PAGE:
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Low-Fat Food Ads No Help To Kids

If parents have a hard time making the right food choices that optimize their health, it's unreasonable to expect their kids to be any better at it, even when those options are in front of them, especially on TV. Along those same lines, a University of Illinois study found the more TV kids watch, the more confused they are about which foods are the healthiest.

More than 130 children in grades 1-3 responded to a questionnaire that measured their nutritional knowledge, nutritional reasoning and TV viewing, once at the beginning of the study and six weeks later. (By the way, these kids averaged 28 hours of TV viewing a week!)

Increased television viewing had a double-negative effect on the children in the study. Regardless of their initial nutritional knowledge, the more TV they watched, the less able they also were "to provide sound nutritional reasons for their food choices," according to the lead researcher. What confused kids the most: Foods being marketed to aid in weight-loss. Using the descriptors diet or fat-free made kids more prone to select fat-free ice cream or a diet soft drink over more nutritious choices.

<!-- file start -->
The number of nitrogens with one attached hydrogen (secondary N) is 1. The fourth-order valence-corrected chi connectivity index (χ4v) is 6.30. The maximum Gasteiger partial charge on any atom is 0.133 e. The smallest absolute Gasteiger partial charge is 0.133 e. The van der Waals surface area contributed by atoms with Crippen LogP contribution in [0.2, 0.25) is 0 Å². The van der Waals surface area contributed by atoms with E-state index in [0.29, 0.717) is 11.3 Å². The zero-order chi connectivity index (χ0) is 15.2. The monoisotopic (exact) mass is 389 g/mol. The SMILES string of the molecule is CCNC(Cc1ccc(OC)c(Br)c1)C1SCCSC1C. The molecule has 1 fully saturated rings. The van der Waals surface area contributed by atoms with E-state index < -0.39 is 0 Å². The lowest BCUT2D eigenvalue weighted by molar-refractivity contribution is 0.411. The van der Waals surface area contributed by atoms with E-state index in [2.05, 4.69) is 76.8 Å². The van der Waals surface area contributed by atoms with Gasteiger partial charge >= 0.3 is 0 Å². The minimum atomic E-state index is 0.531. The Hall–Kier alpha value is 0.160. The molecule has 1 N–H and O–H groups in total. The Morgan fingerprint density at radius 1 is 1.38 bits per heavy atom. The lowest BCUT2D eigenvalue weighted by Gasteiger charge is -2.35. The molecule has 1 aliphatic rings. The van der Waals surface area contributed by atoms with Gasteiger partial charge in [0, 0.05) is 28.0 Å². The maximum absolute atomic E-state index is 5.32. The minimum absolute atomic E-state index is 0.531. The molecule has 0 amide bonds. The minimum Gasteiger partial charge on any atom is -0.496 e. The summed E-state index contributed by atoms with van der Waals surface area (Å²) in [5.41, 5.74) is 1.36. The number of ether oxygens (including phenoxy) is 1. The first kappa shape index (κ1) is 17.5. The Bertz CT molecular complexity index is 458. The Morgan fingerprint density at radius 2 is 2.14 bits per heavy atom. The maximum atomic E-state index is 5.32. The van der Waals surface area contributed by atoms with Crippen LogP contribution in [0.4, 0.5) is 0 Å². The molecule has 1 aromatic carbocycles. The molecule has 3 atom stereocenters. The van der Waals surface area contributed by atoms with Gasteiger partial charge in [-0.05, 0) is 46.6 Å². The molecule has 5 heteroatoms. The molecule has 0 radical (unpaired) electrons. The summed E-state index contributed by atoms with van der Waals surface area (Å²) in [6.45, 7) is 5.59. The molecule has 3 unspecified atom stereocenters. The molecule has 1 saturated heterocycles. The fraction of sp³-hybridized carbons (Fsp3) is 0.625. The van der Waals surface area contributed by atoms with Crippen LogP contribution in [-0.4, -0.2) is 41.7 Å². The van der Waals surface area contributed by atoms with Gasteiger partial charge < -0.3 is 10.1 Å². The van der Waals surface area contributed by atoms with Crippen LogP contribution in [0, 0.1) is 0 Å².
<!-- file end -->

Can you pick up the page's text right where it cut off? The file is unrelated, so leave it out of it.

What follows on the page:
Take those results, along with previous studies that have shown almost 98 percent of the TV food ads aired on weekend morning programs featured unhealthy foods (more than 78 percent on weekend evening shows) and you have a recipe for disaster. Namely, the childhood obesity epidemic.

If you want to get a better handle on your child's health, here's three things you can do to make an impact today:

Yahoo News June 17, 2005

University of Illinois News Bureau June 6, 2005

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